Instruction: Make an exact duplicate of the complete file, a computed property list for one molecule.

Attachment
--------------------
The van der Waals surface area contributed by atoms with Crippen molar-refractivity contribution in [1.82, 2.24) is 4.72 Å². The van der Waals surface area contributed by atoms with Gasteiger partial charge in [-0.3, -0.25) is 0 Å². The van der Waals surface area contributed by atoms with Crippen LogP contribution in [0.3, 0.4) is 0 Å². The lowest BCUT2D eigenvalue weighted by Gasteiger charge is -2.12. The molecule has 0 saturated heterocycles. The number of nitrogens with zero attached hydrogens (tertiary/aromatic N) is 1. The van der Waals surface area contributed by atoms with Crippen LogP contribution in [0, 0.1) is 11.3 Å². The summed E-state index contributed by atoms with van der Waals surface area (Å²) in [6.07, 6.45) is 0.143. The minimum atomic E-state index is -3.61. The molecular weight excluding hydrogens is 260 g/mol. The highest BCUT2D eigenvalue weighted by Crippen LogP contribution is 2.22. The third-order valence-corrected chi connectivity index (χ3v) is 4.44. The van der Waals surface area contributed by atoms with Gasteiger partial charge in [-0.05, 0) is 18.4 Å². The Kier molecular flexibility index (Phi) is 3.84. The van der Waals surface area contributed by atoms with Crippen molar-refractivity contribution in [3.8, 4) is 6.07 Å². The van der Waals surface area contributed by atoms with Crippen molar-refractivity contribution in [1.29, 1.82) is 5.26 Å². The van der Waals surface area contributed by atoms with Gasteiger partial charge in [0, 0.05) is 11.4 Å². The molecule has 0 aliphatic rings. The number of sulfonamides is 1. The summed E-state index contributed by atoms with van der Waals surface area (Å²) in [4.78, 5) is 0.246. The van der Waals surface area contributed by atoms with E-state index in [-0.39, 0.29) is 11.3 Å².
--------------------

The van der Waals surface area contributed by atoms with Crippen molar-refractivity contribution in [1.82, 2.24) is 4.72 Å². The van der Waals surface area contributed by atoms with Gasteiger partial charge in [-0.3, -0.25) is 0 Å². The van der Waals surface area contributed by atoms with Crippen LogP contribution in [0.3, 0.4) is 0 Å². The lowest BCUT2D eigenvalue weighted by Gasteiger charge is -2.12. The molecule has 0 saturated heterocycles. The number of nitrogens with zero attached hydrogens (tertiary/aromatic N) is 1. The van der Waals surface area contributed by atoms with Crippen LogP contribution in [0, 0.1) is 11.3 Å². The summed E-state index contributed by atoms with van der Waals surface area (Å²) in [6.07, 6.45) is 0.143. The minimum atomic E-state index is -3.61. The molecular weight excluding hydrogens is 260 g/mol. The highest BCUT2D eigenvalue weighted by Crippen LogP contribution is 2.22. The third-order valence-corrected chi connectivity index (χ3v) is 4.44. The van der Waals surface area contributed by atoms with Gasteiger partial charge in [-0.05, 0) is 18.4 Å². The Kier molecular flexibility index (Phi) is 3.84. The van der Waals surface area contributed by atoms with Crippen molar-refractivity contribution in [3.8, 4) is 6.07 Å². The van der Waals surface area contributed by atoms with Crippen molar-refractivity contribution in [1.29, 1.82) is 5.26 Å². The van der Waals surface area contributed by atoms with Gasteiger partial charge in [0, 0.05) is 11.4 Å². The molecule has 0 aliphatic rings. The number of sulfonamides is 1. The summed E-state index contributed by atoms with van der Waals surface area (Å²) in [4.78, 5) is 0.246. The van der Waals surface area contributed by atoms with E-state index in [-0.39, 0.29) is 11.3 Å².